Mexican investigators have disclosed that the Bombardier Learjet 45 which crashed in Mexico City this month, killing 14 people, closed to within the minimum in-trail separation distance from a Mexicana Boeing 767-300 just before the accident.

Despite the pilots' being instructed to reduce speed, to maintain separation in the landing sequence to Mexico City, the Learjet continued to drift towards the preceding 767, and the pilots were suddenly forced to battle turbulence. The executive jet failed to recover from the in-flight upset and crashed into a busy section of the capital city.

Images from a ground surveillance camera, released by the Mexican transport ministry, clearly show the 767's lights as it flies overhead and turns to make its final approach to the airport. Shortly afterwards it briefly captures the Learjet diving towards the ground, at a nose-down pitch of 42°-46°, and the explosion on impact.

 Source: Mexican transport ministry


Mexican Learjet crash

 Source: Mexican transport ministry

Along with the three crew and six passengers - among them the Mexican interior minister - five people on the ground also died in the 4 November accident.

The ministry has given preliminary, but extensive, factual data showing that the Learjet was sequenced to land behind Mexicana flight MX1692, a 767-300 arriving from Buenos Aires, and ahead of a Click Fokker 100 operating as QA7225.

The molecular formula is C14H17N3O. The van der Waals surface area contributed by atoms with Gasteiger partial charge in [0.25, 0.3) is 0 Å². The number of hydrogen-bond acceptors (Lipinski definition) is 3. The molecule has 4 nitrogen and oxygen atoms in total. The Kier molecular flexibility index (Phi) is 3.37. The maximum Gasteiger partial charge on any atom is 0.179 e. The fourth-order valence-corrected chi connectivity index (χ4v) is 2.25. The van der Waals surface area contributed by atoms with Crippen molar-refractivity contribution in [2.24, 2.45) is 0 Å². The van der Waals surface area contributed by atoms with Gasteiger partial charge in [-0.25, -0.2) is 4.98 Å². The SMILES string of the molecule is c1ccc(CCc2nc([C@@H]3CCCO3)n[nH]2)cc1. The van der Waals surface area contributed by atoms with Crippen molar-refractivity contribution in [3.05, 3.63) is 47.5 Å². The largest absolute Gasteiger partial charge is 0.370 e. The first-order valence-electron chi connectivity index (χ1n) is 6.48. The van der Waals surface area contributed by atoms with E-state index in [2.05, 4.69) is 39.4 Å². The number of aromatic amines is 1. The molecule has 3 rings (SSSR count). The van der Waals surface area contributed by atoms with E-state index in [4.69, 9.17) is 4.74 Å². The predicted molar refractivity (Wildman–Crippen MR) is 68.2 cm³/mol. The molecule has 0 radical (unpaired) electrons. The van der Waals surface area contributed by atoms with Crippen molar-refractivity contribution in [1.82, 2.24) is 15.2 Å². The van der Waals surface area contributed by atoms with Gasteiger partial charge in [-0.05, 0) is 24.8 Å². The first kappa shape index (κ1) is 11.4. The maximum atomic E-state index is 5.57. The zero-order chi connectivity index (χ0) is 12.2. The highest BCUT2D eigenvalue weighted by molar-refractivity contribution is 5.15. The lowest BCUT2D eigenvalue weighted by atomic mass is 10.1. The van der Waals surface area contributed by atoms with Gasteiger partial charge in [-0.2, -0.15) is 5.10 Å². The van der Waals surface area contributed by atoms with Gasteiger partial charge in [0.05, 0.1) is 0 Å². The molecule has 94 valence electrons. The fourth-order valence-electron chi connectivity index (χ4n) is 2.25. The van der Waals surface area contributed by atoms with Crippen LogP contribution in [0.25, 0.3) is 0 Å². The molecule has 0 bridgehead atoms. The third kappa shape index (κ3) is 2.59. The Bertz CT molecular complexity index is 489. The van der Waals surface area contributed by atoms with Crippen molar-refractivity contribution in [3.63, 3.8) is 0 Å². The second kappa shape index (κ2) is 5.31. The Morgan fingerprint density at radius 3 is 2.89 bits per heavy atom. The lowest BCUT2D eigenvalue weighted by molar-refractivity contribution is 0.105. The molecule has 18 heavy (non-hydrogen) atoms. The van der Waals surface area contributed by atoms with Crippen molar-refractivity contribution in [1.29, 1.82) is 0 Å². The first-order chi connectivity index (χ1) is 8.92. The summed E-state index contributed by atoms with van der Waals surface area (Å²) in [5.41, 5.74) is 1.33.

At the time the aircraft were sequenced the Learjet was 6nm (11km) behind the 767. Mexico City approach controllers, just after 18:44, instructed the Learjet - whose ground speed was much higher than the 767's - to reduce speed to 180kt.

Radar data, says the ministry, shows that the Learjet did not begin to slow "significantly" until 1min 12s later, as it approached the 767. While the required minimum separation between the 767 and the Learjet was 5nm, the two were only 4.15nm apart about 15s before the Learjet began its fatal descent.

Transcripts of the Learjet pilots' conversation at the time show they were battling to control the aircraft after encountering turbulence.

"We know that the crew acknowledged the presence of turbulence, triggered by the wake of the aircraft, and...immediately after this recognition of wake turbulence the aircraft...began its a very pronounced angle, culminating in its impact with the ground," says Mexican transport secretary Luis Tellez.

There is no evidence, he adds, of any technical malfunction or other abnormality preceding the accident sequence.

Investigators are to perform tests using simulators to assess the potential effect of wake turbulence from a 767 in order to confirm whether it contributed to the loss of the aircraft.

Source: Air Transport Intelligence news